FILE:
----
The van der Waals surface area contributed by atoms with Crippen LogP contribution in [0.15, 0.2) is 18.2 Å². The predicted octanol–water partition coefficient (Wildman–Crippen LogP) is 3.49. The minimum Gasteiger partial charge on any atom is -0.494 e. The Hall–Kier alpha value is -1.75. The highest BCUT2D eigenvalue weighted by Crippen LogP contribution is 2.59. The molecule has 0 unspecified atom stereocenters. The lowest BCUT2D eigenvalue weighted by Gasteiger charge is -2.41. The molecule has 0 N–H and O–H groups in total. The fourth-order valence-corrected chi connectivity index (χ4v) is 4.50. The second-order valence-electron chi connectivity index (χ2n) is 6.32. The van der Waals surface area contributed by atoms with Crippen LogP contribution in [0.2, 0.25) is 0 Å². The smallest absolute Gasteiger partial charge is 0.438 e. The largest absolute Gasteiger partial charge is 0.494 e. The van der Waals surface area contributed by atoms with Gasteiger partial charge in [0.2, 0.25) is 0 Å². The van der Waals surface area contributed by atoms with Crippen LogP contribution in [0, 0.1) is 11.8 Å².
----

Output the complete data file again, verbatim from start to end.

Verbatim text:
The van der Waals surface area contributed by atoms with Crippen LogP contribution in [0.15, 0.2) is 18.2 Å². The predicted octanol–water partition coefficient (Wildman–Crippen LogP) is 3.49. The minimum Gasteiger partial charge on any atom is -0.494 e. The Hall–Kier alpha value is -1.75. The highest BCUT2D eigenvalue weighted by Crippen LogP contribution is 2.59. The molecule has 0 unspecified atom stereocenters. The lowest BCUT2D eigenvalue weighted by Gasteiger charge is -2.41. The molecule has 0 N–H and O–H groups in total. The fourth-order valence-corrected chi connectivity index (χ4v) is 4.50. The second-order valence-electron chi connectivity index (χ2n) is 6.32. The van der Waals surface area contributed by atoms with Crippen LogP contribution in [0.2, 0.25) is 0 Å². The smallest absolute Gasteiger partial charge is 0.438 e. The largest absolute Gasteiger partial charge is 0.494 e. The van der Waals surface area contributed by atoms with Gasteiger partial charge in [0.2, 0.25) is 0 Å². The van der Waals surface area contributed by atoms with Crippen LogP contribution in [0, 0.1) is 11.8 Å².